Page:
One of the more innovative presents I had for Christmas was a selection of food and feeders for birds in the garden. The basic part of the present was two halves of coconut filled with mainly suet but with added ingredients. The addition to the suet of dried mealworms was obvious but not, at first glance, the types of seed. However there were clues as together with the filled coconut halves there were packets of nyger seed, sunflower hearts and more dried mealworms. These days there are so many types of feeders and such a diversity of types of feed it can be bewildering as to which to choose. Whilst I have tried many of them it has been very many years since I put out coconut halves and I wondered what the existing birds in the garden would think of them. It would be interesting to see which, if any, birds took to them and how long before the birds found and tackled the suet filled coconuts.
There were plenty of birds at the other feeders including blue tits, great tits, coal tits, chaffinches, blackbirds, occasional goldfinches and greenfinches etc. So I was hopeful but even I was surprised at the results. Within a few minutes of the coconut being hung up it was being investigated by a blue tit and before long it was tucking in, balanced on the edge of the shell. The blue tit seemed to be a sign for the other birds as before long there were a few birds interested in the coconut but then came the surprise. A party of long-tailed tits, around ten, came into the various feeders and one landed on the coconut and started eating. By the time I had fetched the camera the flock, of course, had gone but I waited for other birds to come in. After a while I was lucky enough to get the attached photograph of a blue tit, great tit and coal tit all feeding on the coconut at the same time. So the coconut feeder was a success and the next day I bought some more suet and they will become part of the feeding station in the future. The only worry is that when the starlings came in at dusk, about eight, to roost in the doocot as normal one veered off and was last seen tucking into the coconut. The coconuts may need filling up more than I had anticipated.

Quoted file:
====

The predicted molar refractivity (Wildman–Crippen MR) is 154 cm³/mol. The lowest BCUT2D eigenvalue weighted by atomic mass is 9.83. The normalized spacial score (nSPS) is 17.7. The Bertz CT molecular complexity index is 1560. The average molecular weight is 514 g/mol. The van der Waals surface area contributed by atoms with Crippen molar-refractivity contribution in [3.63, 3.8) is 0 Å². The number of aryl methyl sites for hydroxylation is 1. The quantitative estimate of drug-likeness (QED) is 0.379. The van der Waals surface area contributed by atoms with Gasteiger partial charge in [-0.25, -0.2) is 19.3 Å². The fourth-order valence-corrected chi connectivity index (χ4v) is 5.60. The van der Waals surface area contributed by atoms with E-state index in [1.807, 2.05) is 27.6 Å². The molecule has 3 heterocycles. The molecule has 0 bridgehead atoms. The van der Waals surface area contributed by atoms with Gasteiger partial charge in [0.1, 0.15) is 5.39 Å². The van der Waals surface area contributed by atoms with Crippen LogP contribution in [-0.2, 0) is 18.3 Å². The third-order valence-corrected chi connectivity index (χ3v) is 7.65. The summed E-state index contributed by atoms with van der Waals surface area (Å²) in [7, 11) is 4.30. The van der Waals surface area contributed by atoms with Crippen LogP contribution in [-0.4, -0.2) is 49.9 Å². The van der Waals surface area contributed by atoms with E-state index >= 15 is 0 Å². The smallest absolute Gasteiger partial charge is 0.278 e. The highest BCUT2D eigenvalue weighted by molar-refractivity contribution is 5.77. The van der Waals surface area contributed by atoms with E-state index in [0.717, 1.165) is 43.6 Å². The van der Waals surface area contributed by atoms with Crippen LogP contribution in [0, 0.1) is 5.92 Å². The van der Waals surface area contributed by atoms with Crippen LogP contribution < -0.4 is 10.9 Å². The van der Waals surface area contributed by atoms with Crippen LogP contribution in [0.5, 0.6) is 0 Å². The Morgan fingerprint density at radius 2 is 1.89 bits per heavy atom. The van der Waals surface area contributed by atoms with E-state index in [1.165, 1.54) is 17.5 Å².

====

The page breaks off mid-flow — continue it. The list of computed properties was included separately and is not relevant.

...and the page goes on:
The other item in the Christmas present was a small bag of peanuts but, for a change, they were in their shells. This took me back to very many years ago when the present wide range of feeders and food was just not available to buy anywhere. It was more a question of putting out scraps off the table but one innovation in those days was hanging whole peanuts up, in their shells. The shells were threaded onto thick cotton and then just hung up. It was all so successful until I moved to a remote house near Lochinver. Nobody had ever put out food for birds in that garden but up went the peanuts. It took several days before a new bird, a great tit, appeared that had tackled such peanuts before and after a couple of days all the titmice were simply tucking in. They were just copying that first great tit that knew what to do. As for peanuts up in my existing garden they are, after several days, still hang in there untouched!
Tags: highland birds